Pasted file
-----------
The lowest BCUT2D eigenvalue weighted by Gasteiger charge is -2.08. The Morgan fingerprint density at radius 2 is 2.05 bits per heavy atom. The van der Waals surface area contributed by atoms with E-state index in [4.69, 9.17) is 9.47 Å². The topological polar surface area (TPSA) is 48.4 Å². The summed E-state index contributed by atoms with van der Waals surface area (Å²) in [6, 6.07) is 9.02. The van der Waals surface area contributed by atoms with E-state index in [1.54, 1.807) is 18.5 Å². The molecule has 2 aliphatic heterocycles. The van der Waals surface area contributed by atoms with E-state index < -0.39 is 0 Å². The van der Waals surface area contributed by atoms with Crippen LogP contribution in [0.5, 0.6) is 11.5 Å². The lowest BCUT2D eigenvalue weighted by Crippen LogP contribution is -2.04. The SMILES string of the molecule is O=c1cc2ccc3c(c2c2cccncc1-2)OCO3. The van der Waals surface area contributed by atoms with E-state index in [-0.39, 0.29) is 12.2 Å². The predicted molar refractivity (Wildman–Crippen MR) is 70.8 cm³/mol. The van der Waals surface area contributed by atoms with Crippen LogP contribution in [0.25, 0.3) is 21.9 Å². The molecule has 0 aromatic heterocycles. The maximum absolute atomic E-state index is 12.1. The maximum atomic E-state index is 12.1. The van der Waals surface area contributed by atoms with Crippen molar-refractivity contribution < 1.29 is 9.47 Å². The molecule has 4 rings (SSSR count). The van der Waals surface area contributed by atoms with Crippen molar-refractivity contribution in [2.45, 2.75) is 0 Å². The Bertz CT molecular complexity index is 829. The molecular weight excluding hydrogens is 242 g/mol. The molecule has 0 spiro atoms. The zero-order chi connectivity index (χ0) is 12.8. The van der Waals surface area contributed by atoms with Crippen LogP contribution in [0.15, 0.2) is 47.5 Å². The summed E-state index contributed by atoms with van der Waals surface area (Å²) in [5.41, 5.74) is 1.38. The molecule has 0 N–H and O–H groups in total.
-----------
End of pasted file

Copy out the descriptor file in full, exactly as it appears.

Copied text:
The lowest BCUT2D eigenvalue weighted by Gasteiger charge is -2.08. The Morgan fingerprint density at radius 2 is 2.05 bits per heavy atom. The van der Waals surface area contributed by atoms with E-state index in [4.69, 9.17) is 9.47 Å². The topological polar surface area (TPSA) is 48.4 Å². The summed E-state index contributed by atoms with van der Waals surface area (Å²) in [6, 6.07) is 9.02. The van der Waals surface area contributed by atoms with E-state index in [1.54, 1.807) is 18.5 Å². The molecule has 2 aliphatic heterocycles. The van der Waals surface area contributed by atoms with E-state index < -0.39 is 0 Å². The van der Waals surface area contributed by atoms with Crippen LogP contribution in [0.5, 0.6) is 11.5 Å². The lowest BCUT2D eigenvalue weighted by Crippen LogP contribution is -2.04. The SMILES string of the molecule is O=c1cc2ccc3c(c2c2cccncc1-2)OCO3. The van der Waals surface area contributed by atoms with E-state index in [-0.39, 0.29) is 12.2 Å². The predicted molar refractivity (Wildman–Crippen MR) is 70.8 cm³/mol. The van der Waals surface area contributed by atoms with Crippen LogP contribution in [0.25, 0.3) is 21.9 Å². The molecule has 0 aromatic heterocycles. The maximum absolute atomic E-state index is 12.1. The maximum atomic E-state index is 12.1. The van der Waals surface area contributed by atoms with Crippen molar-refractivity contribution < 1.29 is 9.47 Å². The molecule has 4 rings (SSSR count). The van der Waals surface area contributed by atoms with Crippen molar-refractivity contribution in [2.45, 2.75) is 0 Å². The Bertz CT molecular complexity index is 829. The molecular weight excluding hydrogens is 242 g/mol. The molecule has 0 spiro atoms. The zero-order chi connectivity index (χ0) is 12.8. The van der Waals surface area contributed by atoms with Crippen LogP contribution in [0.15, 0.2) is 47.5 Å². The summed E-state index contributed by atoms with van der Waals surface area (Å²) in [5.41, 5.74) is 1.38. The molecule has 0 N–H and O–H groups in total.